Medicaid policy changes and its detrimental effects on neonatal reimbursement and care

Published

Journal Article

BACKGROUND: In 2008, North Carolina Medicaid changed the way it classified neonatal care by adopting the Centers for Medicare & Medicaid Services Medicare Severity Diagnosis Related Group (MS-DRG) classification system. By changing the classification system, NC Medicaid merged two very different neonatal populations into one reimbursement class with implications both on hospital reimbursements and the regionalization of neonatal care in the state. METHOD: We analyzed North Carolina Medicaid data to determine DRG weights and associated lengths of stay. RESULTS: Following the adoption of the MS-DRG classification system, NC Medicaid reduced its reimbursement for extremely low birth weight (ELBW) infants but increased its reimbursement for infants with respiratory distress syndrome (RDS). CONCLUSIONS: Large tertiary care NICUs in North Carolina are being poorly reimbursed for the costliest ELBW infants for which they shoulder the greatest responsibility. Meanwhile community special care nurseries are potentially being over compensated for less sick infants. This has led to not only the financial instability of large safety net NICUs which provide care for the sickest and costliest infants, but may also have promoted the decrease in the quality of care for sick neonates. By reducing financial support for the State's sickest infants and most vulnerable citizens, Medicaid may have inadvertently widened the disparity of care as safety net hospitals re-examine their abilities to renovate, let alone expand, neonatal services.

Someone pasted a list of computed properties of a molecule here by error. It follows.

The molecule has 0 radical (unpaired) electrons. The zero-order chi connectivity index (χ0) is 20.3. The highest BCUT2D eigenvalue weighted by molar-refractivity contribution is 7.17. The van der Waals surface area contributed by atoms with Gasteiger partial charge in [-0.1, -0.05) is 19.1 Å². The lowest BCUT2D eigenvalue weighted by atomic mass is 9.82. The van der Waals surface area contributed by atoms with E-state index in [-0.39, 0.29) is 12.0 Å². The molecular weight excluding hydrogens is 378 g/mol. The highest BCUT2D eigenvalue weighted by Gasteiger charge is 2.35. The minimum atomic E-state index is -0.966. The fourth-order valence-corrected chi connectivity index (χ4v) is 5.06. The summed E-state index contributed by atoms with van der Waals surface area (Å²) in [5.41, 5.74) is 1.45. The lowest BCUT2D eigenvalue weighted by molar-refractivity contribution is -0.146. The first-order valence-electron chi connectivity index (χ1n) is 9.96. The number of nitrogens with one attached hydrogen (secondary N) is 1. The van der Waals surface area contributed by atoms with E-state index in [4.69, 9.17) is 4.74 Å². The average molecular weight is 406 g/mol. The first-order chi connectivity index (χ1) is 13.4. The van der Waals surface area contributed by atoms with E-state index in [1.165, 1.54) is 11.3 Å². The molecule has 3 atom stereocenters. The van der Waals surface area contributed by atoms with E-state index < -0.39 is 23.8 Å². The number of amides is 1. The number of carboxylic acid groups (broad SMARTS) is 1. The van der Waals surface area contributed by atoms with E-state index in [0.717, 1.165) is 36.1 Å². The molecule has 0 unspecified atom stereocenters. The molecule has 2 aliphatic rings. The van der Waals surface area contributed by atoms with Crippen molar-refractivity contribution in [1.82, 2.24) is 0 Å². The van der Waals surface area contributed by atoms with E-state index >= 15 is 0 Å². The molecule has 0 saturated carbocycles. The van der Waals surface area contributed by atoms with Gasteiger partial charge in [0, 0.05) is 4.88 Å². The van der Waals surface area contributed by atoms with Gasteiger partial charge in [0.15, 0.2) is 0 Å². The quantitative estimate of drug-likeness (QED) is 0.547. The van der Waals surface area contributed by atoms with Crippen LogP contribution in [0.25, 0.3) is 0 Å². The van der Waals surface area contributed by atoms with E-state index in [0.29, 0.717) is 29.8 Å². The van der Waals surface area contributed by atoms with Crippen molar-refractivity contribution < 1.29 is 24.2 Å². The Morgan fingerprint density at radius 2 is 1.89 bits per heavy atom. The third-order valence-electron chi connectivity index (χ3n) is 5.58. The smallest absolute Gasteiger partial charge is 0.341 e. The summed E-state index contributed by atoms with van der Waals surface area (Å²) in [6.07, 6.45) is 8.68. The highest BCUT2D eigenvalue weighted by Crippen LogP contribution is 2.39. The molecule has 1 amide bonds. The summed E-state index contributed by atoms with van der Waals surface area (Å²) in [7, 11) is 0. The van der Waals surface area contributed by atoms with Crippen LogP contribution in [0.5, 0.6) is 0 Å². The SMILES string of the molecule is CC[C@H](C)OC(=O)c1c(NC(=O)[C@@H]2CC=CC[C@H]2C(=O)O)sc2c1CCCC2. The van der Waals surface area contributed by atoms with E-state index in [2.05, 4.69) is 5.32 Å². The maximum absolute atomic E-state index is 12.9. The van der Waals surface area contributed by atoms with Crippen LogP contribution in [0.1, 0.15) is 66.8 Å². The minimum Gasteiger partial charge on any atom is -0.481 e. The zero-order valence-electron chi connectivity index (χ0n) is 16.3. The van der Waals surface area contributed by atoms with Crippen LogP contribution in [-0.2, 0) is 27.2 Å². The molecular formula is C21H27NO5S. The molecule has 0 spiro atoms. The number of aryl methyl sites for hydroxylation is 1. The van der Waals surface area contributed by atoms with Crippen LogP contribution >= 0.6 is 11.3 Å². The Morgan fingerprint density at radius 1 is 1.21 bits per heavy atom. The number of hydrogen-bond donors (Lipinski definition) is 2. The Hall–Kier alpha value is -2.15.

Duke Authors

Cited Authors

  • Kohler, JA; Goldberg, RN; Tanaka, DT

Published Date

  • September 1, 2015

Published In

Volume / Issue

  • 42 / 2

International Standard Serial Number (ISSN)

  • 1078-6767

Citation Source

  • Scopus